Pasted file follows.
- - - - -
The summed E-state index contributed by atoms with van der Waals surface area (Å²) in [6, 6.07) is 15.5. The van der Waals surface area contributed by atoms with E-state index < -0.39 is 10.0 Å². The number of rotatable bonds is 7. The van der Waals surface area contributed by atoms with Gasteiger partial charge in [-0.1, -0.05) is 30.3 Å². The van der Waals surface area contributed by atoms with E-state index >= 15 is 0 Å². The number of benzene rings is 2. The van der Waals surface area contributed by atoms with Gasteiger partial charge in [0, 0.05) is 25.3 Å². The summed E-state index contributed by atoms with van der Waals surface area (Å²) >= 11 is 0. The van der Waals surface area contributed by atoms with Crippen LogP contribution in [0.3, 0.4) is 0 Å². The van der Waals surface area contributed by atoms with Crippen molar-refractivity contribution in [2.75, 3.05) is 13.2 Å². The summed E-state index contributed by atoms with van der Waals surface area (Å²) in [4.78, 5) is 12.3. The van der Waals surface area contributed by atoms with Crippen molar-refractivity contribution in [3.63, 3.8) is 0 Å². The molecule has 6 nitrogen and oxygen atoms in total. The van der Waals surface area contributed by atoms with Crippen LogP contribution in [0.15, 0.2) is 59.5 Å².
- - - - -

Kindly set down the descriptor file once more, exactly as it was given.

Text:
The summed E-state index contributed by atoms with van der Waals surface area (Å²) in [6, 6.07) is 15.5. The van der Waals surface area contributed by atoms with E-state index < -0.39 is 10.0 Å². The number of rotatable bonds is 7. The van der Waals surface area contributed by atoms with Gasteiger partial charge in [-0.1, -0.05) is 30.3 Å². The van der Waals surface area contributed by atoms with E-state index >= 15 is 0 Å². The number of benzene rings is 2. The van der Waals surface area contributed by atoms with Gasteiger partial charge in [0, 0.05) is 25.3 Å². The summed E-state index contributed by atoms with van der Waals surface area (Å²) >= 11 is 0. The van der Waals surface area contributed by atoms with Crippen LogP contribution in [0.3, 0.4) is 0 Å². The van der Waals surface area contributed by atoms with Crippen molar-refractivity contribution in [2.75, 3.05) is 13.2 Å². The summed E-state index contributed by atoms with van der Waals surface area (Å²) in [4.78, 5) is 12.3. The van der Waals surface area contributed by atoms with Crippen molar-refractivity contribution in [3.63, 3.8) is 0 Å². The molecule has 6 nitrogen and oxygen atoms in total. The van der Waals surface area contributed by atoms with Crippen LogP contribution in [0.15, 0.2) is 59.5 Å².